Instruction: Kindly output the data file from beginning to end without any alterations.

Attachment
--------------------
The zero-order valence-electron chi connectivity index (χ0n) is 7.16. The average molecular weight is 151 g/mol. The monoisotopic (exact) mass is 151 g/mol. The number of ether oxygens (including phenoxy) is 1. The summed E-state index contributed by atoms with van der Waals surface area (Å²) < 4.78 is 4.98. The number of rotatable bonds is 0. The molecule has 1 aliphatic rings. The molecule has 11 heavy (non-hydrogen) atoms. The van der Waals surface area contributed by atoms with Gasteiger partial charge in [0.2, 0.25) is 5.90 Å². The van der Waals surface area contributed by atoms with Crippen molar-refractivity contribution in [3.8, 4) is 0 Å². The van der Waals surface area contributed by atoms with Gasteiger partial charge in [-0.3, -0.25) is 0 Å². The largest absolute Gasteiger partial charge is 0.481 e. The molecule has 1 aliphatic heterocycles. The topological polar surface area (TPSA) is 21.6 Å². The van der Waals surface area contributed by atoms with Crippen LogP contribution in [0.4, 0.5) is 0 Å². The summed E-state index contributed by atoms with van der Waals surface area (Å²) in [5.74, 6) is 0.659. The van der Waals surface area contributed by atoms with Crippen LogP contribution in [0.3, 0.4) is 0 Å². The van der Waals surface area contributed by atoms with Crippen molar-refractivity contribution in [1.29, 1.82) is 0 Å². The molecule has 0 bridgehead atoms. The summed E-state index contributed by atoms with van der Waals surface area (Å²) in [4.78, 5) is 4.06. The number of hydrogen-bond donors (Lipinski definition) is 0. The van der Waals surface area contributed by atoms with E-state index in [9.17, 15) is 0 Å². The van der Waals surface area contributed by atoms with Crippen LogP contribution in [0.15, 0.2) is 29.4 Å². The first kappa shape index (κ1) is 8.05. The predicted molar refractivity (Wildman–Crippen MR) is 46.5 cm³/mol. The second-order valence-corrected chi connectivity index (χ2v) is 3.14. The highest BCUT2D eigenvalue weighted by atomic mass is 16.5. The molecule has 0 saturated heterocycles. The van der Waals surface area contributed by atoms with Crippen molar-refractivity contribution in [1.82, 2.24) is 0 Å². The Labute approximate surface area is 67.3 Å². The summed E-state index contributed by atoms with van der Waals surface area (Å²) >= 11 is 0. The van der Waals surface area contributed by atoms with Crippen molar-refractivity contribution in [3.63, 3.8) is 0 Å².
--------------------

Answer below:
The zero-order valence-electron chi connectivity index (χ0n) is 7.16. The average molecular weight is 151 g/mol. The monoisotopic (exact) mass is 151 g/mol. The number of ether oxygens (including phenoxy) is 1. The summed E-state index contributed by atoms with van der Waals surface area (Å²) < 4.78 is 4.98. The number of rotatable bonds is 0. The molecule has 1 aliphatic rings. The molecule has 11 heavy (non-hydrogen) atoms. The van der Waals surface area contributed by atoms with Gasteiger partial charge in [0.2, 0.25) is 5.90 Å². The van der Waals surface area contributed by atoms with Crippen molar-refractivity contribution in [3.8, 4) is 0 Å². The van der Waals surface area contributed by atoms with Gasteiger partial charge in [-0.3, -0.25) is 0 Å². The largest absolute Gasteiger partial charge is 0.481 e. The molecule has 1 aliphatic heterocycles. The topological polar surface area (TPSA) is 21.6 Å². The van der Waals surface area contributed by atoms with Crippen LogP contribution in [0.4, 0.5) is 0 Å². The summed E-state index contributed by atoms with van der Waals surface area (Å²) in [5.74, 6) is 0.659. The van der Waals surface area contributed by atoms with Crippen LogP contribution in [0.3, 0.4) is 0 Å². The van der Waals surface area contributed by atoms with Crippen molar-refractivity contribution in [1.29, 1.82) is 0 Å². The molecule has 0 bridgehead atoms. The summed E-state index contributed by atoms with van der Waals surface area (Å²) in [4.78, 5) is 4.06. The number of hydrogen-bond donors (Lipinski definition) is 0. The van der Waals surface area contributed by atoms with E-state index in [9.17, 15) is 0 Å². The van der Waals surface area contributed by atoms with Crippen LogP contribution in [0.15, 0.2) is 29.4 Å². The first kappa shape index (κ1) is 8.05. The predicted molar refractivity (Wildman–Crippen MR) is 46.5 cm³/mol. The second-order valence-corrected chi connectivity index (χ2v) is 3.14. The highest BCUT2D eigenvalue weighted by atomic mass is 16.5. The molecule has 0 saturated heterocycles. The van der Waals surface area contributed by atoms with Crippen molar-refractivity contribution in [1.82, 2.24) is 0 Å². The Labute approximate surface area is 67.3 Å². The summed E-state index contributed by atoms with van der Waals surface area (Å²) >= 11 is 0. The van der Waals surface area contributed by atoms with Crippen molar-refractivity contribution in [3.63, 3.8) is 0 Å².